Stats About Ohio Drunk Driving

Being stopped for drunk driving in Ohio, known as Operating a Vehicle Under the Influence (OVI), is one thing. Injuring or killing another person while driving drunk is something else entirely. Causing injury or death while driving drunk will probably result in a felony charge of aggravated vehicular homicide or aggravated vehicular assault.

Penalties if convicted of these crimes can range from one year to at least 10 years, depending on a variety of circumstances. Moreover, in addition to facing criminal charges, individuals may find themselves having to respond to a civil wrongful death or personal injury lawsuit.

According to the Century Council, a distilling injury trade group, there were 316 alcohol related fatalities reported in Ohio in 2011, with 45 of them involving underage drivers. This translates to a rate of 2.7 driving fatalities per each 100.000 population. To put this in perspective, Illinois had a rate of 2.2 alcohol-related driving fatalities, while Indiana had a rate of 3.2 per 100,000 population.

Statistics show that repeat offenders make up the majority of drunk drivers who cause fatalities. The 2011 statistics shows that 75 percent of drunk drivers in fatal accidents had had previous OVI convictions for driving with a .15 percent blood alcohol concentration, and 25 percent had a BAC between .08 and .14 percent.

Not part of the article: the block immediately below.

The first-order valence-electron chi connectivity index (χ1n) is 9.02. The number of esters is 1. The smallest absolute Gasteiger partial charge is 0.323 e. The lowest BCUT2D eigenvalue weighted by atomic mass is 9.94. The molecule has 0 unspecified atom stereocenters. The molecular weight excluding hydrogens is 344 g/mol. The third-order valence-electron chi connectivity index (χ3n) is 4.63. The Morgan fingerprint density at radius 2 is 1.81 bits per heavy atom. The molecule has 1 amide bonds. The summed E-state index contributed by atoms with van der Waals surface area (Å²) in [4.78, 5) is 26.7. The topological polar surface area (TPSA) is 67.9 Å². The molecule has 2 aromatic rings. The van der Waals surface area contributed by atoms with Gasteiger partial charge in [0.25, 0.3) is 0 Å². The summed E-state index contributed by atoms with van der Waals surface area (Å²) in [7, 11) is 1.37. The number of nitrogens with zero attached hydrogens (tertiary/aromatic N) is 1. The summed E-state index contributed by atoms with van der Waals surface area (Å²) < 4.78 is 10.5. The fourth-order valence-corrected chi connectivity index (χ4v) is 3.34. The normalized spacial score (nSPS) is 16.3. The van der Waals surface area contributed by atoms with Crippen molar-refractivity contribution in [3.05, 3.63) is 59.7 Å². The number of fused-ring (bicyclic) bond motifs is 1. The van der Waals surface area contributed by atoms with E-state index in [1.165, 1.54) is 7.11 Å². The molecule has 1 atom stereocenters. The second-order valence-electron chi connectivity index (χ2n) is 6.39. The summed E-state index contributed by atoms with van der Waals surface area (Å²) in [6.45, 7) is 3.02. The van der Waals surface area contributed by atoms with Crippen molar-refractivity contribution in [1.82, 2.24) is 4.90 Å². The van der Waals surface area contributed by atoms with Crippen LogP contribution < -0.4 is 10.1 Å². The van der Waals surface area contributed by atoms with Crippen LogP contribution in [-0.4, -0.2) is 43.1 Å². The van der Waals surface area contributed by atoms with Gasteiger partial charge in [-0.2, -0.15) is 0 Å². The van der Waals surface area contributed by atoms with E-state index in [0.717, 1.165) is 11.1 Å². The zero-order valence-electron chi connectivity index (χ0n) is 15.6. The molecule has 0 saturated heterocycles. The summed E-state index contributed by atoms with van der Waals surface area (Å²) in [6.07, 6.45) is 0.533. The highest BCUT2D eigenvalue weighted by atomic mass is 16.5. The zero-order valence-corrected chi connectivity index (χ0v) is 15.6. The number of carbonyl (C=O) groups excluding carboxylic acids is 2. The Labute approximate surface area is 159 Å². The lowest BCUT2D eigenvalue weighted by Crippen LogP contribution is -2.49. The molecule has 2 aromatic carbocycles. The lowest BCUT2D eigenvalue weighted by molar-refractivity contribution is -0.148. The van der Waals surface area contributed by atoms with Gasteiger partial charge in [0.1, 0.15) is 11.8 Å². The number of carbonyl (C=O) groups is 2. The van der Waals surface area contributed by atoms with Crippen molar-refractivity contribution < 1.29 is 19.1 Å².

These are sobering numbers, but the situation is actually getting better. In Ohio, the rate is going down. In the 2011 report, there are 34.7 fewer alcohol-related fatalities than there were in 2001. However, tragic drunk driving crashes continue to occur in Ohio and throughout the United States. Moreover, in Ohio the number of 2010 fatalities actually increased over the previous year, despite the downward trend overall.

Some recent Ohio criminal cases reveal the damage caused by drivers who choose to get behind the wheel drunk. A tow truck operator was killed by a drunk driver who had three times the legal BAC in his system. He will be sentenced later this month in a Franklin County court. A West Virginia man pleaded guilty in Washington County to two vehicular assault counts for injuring a little girl and her grandmother. His BAC was determined to be .354 percent at the time of the crash.

In June, a motorcyclist was hospitalized with serious injuries after being hit by a drunk driver who had been involved in a domestic dispute to which police had been called just minutes before the crash. The female driver failed a field sobriety test, but, according to the driver's roommate, she should not have been on the road in the first place. According to a witness, "You could smell the alcohol."

During the recent July 4th holiday, Ohio State Highway Patrol reported an increase in drunk driving stops and arrests, part of the ongoing effort to make drunk driving accidents a thing of the past. Keeping drivers who are under the influence of alcohol or controlled substances off the road has become a priority for laws enforcement, not just in Ohio, but throughout the United States.